Ecker agrees to schools' fund request Proposed budget also abandons idea to cut property tax

Showdown avoided

Plan reduces outlays for social services, parks, court systems

April 23, 1996|By Dan Morse | Dan Morse,SUN STAFF Sun Staff writer Howard Libit contributed to this article.

Avoiding a possible showdown, Howard County Executive Charles I. Ecker plans to give Howard schools all the money they requested for the next fiscal year under the proposed 1997 operating budget released yesterday.

The $336.5 million spending plan -- which does not include a proposed $125 per household trash fee -- also would provide more money for garbage collection and debt payments, while making cuts to parks, social services, court systems and most county departments.

And the proposal scraps a 4-cent property tax cut Mr. Ecker had floated in January as part of his proposed trash policy.

But the modest proposed 2.4 percent spending increase actually is closer to 5 percent when an estimated $8 million in revenue from the trash fee is factored in.

That appears to be the second-largest proposed increase in the Baltimore region, behind Harford County's 9.4 percent increase, according to county officials interviewed yesterday.

Budgets throughout the area are not final, though, because legislative bodies in each county still must approve them.

In Howard last night, reaction from County Council members and school officials was positive, an indication that this year's budget process will be less contentious than in previous years.

Councilman Charles C. Feaga, a Republican from western Howard, said Mr. Ecker was able to make cuts while finding new money for schools and garbage disposal.

"I thought he worked the loaves and fishes deal," Mr. Feaga said, referring to the New Testa-ment story in which Jesus turned a few fish and loaves of bread into enough food for thousands of people.

"I'm very happy," said school Superintendent Michael E. Hickey. "He gave us what we asked for. I know it wasn't easy to do but he did what he should have done."

School officials had requested an extra $6.6 million for day-to-day operations to keep pace with enrollment growth. Had Mr. Ecker not granted the request, the county would have lost $2.8 million in "maintenance of effort" funds from the state.

In March, Mr. Ecker had said he was "90 percent" certain he could not provide the $6.6 million. But by scrapping the 4-cent property tax cut, he said, he was able to come up with the money for schools.

The proposed budget for the fiscal year that begins July 1 now must be approved by the five-member County Council. Hearings begin next month with council work sessions to follow. Mr. Ecker predicted smooth sailing.

"If I was the County Council, I'd even cancel the work sessions," Mr. Ecker joked. "There's nothing to talk about."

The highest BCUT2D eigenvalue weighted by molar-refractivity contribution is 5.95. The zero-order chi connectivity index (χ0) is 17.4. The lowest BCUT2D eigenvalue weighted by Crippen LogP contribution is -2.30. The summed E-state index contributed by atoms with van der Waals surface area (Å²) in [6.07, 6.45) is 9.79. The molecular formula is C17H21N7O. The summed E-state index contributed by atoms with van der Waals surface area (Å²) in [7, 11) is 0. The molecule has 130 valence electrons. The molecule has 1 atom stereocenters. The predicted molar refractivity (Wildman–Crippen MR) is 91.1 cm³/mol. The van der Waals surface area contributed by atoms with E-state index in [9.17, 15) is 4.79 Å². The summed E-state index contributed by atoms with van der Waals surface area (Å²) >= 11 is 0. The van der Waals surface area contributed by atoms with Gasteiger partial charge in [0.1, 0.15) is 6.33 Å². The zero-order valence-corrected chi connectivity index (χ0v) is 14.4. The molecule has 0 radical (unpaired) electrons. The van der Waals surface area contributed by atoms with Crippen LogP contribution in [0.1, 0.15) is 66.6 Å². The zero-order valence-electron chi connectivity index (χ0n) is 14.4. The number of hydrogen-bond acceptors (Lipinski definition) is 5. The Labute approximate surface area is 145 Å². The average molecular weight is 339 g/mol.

But a lot of residents might want to talk about the proposed $125 trash fee and the scrapping of the 4-cent property tax cut, both of which are tied to Mr. Ecker's proposed waste policy designed to address skyrocketing trash disposal costs.

Along with the trash fee, the county executive also is proposing a four-container weekly limit on trash pickups and wants to field-test an aggressive "pay-by-the-pound" collection system in a small part of the county.

During recent public hearings on the trash policy, residents on both sides of the issue have criticized Mr. Ecker. Some said he is being too restrictive; some said he is not doing enough to encourage recycling.

Yesterday, Mr. Ecker acknowledged that his proposed property tax cut did not amount to a substantial amount of money compared with the rest of the budget.

"The 4-cent reduction was more of a token," the Republican county executive said.

Mr. Ecker added that he could not justify such a cut while not fully funding the education request.

Members of the County Council applauded the proposed budget last night.

"It's a typical Chuck Ecker masterpiece," said council chairman Darrel Drown, a Republican from Ellicott City.

Councilman C. Vernon Gray, an East Columbia Democrat, said he was pleased that schools would be fully funded. But he added, "I haven't had time to analyze" the budget.

In addition to the $6.6 million in additional day-to-day funding for the schools, Mr. Ecker also has budgeted an additional $2.6 million in debt service payments for school projects and an additional $1 million in spending for computers.

Overall, the proposed budget is sometimes difficult to compare with the current budget because of the trash fee and restructuring in county agencies.

For example, the amount in the proposed budget funded primarily through property taxes and income taxes would increase by only 2.4 percent -- to $336.5 million from $328.5 million.

That would be smaller growth than in previous years.

But when the new trash fee is factored in the growth in spending jumps to 4.7 percent, according to county figures.

As for agency restructuring, the Department of General Services is being dissolved. As its functions are absorbed by Public Works, County Administration and the new Department of Technology, those individual agencies' budgets grow.

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